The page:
ESG (Environmental, Social, and Governance) is now one of the main strategies for the whole industry and we are really happy to see that shift. The best proof point for how Augury can assist in improving energy efficiency is a study done by the US Department of Energy that found that predictive maintenance can reduce energy consumption by 20%. The physics are pretty simple: if your machine is not balanced or not aligned well, it will require more energy to get to the same throughput. By ensuring a machine is always balanced or has the right level of oil or grease based on insights, you can really reduce the energy consumption of that machine.
That’s on the machine level. Now we want to get to the whole system level. This could be around optimizing the entire production line’s configuration and optimal run point. So far, there are more gains that we have not fully quantified, and we are working on doing that with our customers so we understand the potential.
We have had customers who’ve avoided building entirely new facilities...a huge saving to the environment.
Saar Yoskovitz, Augury co-founder
I previously mentioned steam traps. A huge source of energy loss is if you have a steam trap that is open and letting out steam into the air. That steam took a lot of energy to produce. We can monitor those steam traps to reduce that waste, we can definitely impact the energy consumption of facilities.
Sustainability goes beyond just energy. Gal mentioned spare parts and one of the benefits of machine health is reducing spare parts. Where do all the spare parts go when you discard them – into the waste stream, which is obviously not good for the environment. Today, every quarter or every year, facilities change all the oil in their pumps, or just throw out all the grease, and then replace it for no good reason. If they know the machine’s condition, maybe they don’t need to do it yet, so that’s an opportunity to reduce waste, which will also have a huge impact on the environment.
We describe it as moving from compliance-based operations to insights-based operations. Today, there is a schedule for preventive maintenance every week, every quarter, or every year. You stick to a prescribed schedule to do these tear-downs with machines, and we want it to be more insight-based, on the actual condition of that machine. That’s where we’re going and where our customers are asking us to take them. We have had customers who’ve avoided building entirely new facilities, which is a huge saving to the environment. And we are extending the life of assets because of improved maintenance.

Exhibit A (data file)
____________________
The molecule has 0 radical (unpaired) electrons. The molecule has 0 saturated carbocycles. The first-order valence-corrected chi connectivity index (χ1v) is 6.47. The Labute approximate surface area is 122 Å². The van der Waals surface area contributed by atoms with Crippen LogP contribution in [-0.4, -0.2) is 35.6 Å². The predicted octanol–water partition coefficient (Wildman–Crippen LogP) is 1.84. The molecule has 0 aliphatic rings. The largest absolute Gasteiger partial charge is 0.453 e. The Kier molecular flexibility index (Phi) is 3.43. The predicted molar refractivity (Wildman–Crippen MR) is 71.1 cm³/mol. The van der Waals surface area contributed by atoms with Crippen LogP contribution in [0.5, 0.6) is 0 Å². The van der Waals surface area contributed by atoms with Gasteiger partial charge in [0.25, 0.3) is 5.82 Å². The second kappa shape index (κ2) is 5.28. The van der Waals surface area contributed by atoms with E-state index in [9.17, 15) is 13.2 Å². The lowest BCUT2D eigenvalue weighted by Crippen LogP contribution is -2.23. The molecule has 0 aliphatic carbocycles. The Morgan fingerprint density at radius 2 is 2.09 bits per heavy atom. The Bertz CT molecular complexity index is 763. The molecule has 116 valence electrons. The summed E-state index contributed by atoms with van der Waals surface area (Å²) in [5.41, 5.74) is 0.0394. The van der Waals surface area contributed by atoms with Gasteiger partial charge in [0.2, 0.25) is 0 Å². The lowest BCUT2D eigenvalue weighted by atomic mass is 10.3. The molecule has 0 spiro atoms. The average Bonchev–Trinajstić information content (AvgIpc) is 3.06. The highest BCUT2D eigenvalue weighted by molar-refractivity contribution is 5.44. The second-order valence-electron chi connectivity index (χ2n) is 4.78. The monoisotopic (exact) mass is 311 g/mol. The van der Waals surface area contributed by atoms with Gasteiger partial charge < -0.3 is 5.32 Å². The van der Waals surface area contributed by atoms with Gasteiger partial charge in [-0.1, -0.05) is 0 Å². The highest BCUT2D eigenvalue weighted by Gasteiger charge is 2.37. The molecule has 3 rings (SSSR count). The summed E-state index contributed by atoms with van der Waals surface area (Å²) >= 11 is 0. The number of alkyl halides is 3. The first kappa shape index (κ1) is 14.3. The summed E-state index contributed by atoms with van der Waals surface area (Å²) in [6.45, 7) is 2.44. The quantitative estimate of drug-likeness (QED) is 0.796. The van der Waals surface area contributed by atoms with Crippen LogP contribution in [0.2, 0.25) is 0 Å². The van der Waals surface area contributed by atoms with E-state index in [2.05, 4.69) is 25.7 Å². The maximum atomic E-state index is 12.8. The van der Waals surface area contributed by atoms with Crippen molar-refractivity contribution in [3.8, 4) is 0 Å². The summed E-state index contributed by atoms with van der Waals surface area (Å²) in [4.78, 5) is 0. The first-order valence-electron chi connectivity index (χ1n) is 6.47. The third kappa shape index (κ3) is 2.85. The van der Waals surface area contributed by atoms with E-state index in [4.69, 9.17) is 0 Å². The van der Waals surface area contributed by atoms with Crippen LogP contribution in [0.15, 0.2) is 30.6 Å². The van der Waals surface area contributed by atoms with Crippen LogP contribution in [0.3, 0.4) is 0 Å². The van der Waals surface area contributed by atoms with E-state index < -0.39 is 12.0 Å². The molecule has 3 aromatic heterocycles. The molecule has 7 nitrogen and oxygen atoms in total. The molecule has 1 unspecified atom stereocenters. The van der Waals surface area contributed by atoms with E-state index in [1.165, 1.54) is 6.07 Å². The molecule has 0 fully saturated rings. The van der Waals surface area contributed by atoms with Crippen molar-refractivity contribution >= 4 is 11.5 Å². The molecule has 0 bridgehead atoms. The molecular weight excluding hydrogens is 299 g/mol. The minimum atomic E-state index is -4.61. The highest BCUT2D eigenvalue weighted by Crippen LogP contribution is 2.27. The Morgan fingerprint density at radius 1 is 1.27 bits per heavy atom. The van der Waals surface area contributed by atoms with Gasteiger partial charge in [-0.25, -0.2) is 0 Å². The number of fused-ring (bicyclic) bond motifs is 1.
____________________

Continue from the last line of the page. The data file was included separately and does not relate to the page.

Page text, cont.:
When you look at the three Rs – reduce, reuse, recycle – we are on the reduce side. We’re extending asset life, reducing the number of spare parts used, reducing disposables, such as changing oil or grease, and we are improving efficiencies. We are still assessing the operational efficiency over time when machines are better optimized.
Could you talk more about how changing the relationship between machines and people will influence workplace culture?
We’re building the machine health ecosystem from the bottom up. We start with the machines, and then we move to the people who are using them and fixing them, and how they will operate them day-to-day when Augury is installed. With the assistance of Augury’s vibration analysis, we move to AI insights-based maintenance. This means that everything is connected and the people working with the machinery know the real-time condition of every machine and what needs to be repaired. Maintenance planning moves from a preventative maintenance schedule where machines are maintained at fixed time intervals whether they need it or not, to maintaining machines only when they need it. From a workforce point of view, this creates new roles that are at the intersection between maintenance and operations. These roles have been growing in other industries and will also come to this market.
That intersection between operations and maintenance comes from digital transformation, which makes all the operational data much more transparent. We believe that cultural changes within plants – where a lot of new data and insights become available – will bring more autonomy across the workforce, and people will be driven to make the kinds of changes that reduce energy waste and consumption.
The biggest driver of innovation and organizational culture through society generally starts with equality and diversity. Diversity and inclusion mean more people have a say in what’s happening. So that means people on the frontline in manufacturing or oil and gas are more empowered to make changes and take action, and understand this is everyone’s problem.
The more data we provide to show clearly what’s happening, the more we can all work together to solve problems. That requires diversity of thought, and being allowed to speak your mind, even if it’s not a popular thought at that moment, and being able to not only accept change, but to be a driver of change. The oil and gas industry can be the driver of positive environmental change. That can happen when you include more people and all aspects of diversity and inclusion. Energy transition doesn’t happen with four people in the room understanding the magnitude of the problem. It needs everyone – and the machine information we offer is a really powerful part of that conversation.
Is there anything else you wanted to make sure we knew about?
We have talked about the industry at large, but I want to mention Baker Hughes specifically. One of the reasons we’re so excited about this partnership is working with the team. Every single person we’ve met at Baker Hughes has been really driven about not just having the best technology, but also working out how we create more value for our customers. The two cultures – Augury and Baker Hughes – are a really good fit, and that’s why we have really high conviction around this partnership. There’s a lot to say about the work that is happening inside Baker Hughes to transform it into an energy solutions technology company, and we’re very happy to assist in any way we can.
There are a lot of unknowns in our journey, but the potential is great, and we are here to enjoy the ride. There’s so much we can build together. Having fun with that and enjoying the journey is a lot of what innovation requires to succeed. We want to invite everyone in this realm to join us in what Augury is aspiring to do.